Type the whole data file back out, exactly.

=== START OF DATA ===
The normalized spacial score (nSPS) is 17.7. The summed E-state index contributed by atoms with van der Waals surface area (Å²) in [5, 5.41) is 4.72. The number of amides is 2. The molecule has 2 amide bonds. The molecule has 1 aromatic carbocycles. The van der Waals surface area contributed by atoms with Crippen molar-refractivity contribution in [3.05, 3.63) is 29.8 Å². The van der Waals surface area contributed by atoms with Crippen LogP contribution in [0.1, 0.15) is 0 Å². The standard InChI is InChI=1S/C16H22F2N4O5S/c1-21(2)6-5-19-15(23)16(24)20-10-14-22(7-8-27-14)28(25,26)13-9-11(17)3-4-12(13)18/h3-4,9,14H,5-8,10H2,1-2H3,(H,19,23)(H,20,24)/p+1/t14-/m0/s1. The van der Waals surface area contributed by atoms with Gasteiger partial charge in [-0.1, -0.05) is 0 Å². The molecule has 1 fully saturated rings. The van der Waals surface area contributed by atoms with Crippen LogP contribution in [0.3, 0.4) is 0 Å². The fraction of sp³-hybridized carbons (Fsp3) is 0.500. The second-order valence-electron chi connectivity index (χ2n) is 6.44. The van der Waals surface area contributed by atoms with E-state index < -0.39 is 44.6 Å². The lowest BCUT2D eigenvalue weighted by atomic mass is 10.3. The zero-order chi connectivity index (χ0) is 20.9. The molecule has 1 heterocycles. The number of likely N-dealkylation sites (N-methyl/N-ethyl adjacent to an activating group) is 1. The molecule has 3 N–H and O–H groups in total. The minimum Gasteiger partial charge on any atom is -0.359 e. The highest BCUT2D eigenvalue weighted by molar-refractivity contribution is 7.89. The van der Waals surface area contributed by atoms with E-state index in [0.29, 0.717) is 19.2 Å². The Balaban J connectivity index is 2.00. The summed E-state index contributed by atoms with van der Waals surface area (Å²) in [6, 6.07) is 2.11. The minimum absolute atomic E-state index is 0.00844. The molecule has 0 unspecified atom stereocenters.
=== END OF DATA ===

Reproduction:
The normalized spacial score (nSPS) is 17.7. The summed E-state index contributed by atoms with van der Waals surface area (Å²) in [5, 5.41) is 4.72. The number of amides is 2. The molecule has 2 amide bonds. The molecule has 1 aromatic carbocycles. The van der Waals surface area contributed by atoms with Crippen molar-refractivity contribution in [3.05, 3.63) is 29.8 Å². The van der Waals surface area contributed by atoms with Crippen LogP contribution in [0.1, 0.15) is 0 Å². The standard InChI is InChI=1S/C16H22F2N4O5S/c1-21(2)6-5-19-15(23)16(24)20-10-14-22(7-8-27-14)28(25,26)13-9-11(17)3-4-12(13)18/h3-4,9,14H,5-8,10H2,1-2H3,(H,19,23)(H,20,24)/p+1/t14-/m0/s1. The van der Waals surface area contributed by atoms with Gasteiger partial charge in [-0.1, -0.05) is 0 Å². The molecule has 1 fully saturated rings. The van der Waals surface area contributed by atoms with Crippen LogP contribution in [0.3, 0.4) is 0 Å². The fraction of sp³-hybridized carbons (Fsp3) is 0.500. The second-order valence-electron chi connectivity index (χ2n) is 6.44. The van der Waals surface area contributed by atoms with E-state index < -0.39 is 44.6 Å². The lowest BCUT2D eigenvalue weighted by atomic mass is 10.3. The zero-order chi connectivity index (χ0) is 20.9. The molecule has 1 heterocycles. The number of likely N-dealkylation sites (N-methyl/N-ethyl adjacent to an activating group) is 1. The molecule has 3 N–H and O–H groups in total. The minimum Gasteiger partial charge on any atom is -0.359 e. The highest BCUT2D eigenvalue weighted by molar-refractivity contribution is 7.89. The van der Waals surface area contributed by atoms with E-state index in [0.29, 0.717) is 19.2 Å². The Balaban J connectivity index is 2.00. The summed E-state index contributed by atoms with van der Waals surface area (Å²) in [6, 6.07) is 2.11. The minimum absolute atomic E-state index is 0.00844. The molecule has 0 unspecified atom stereocenters.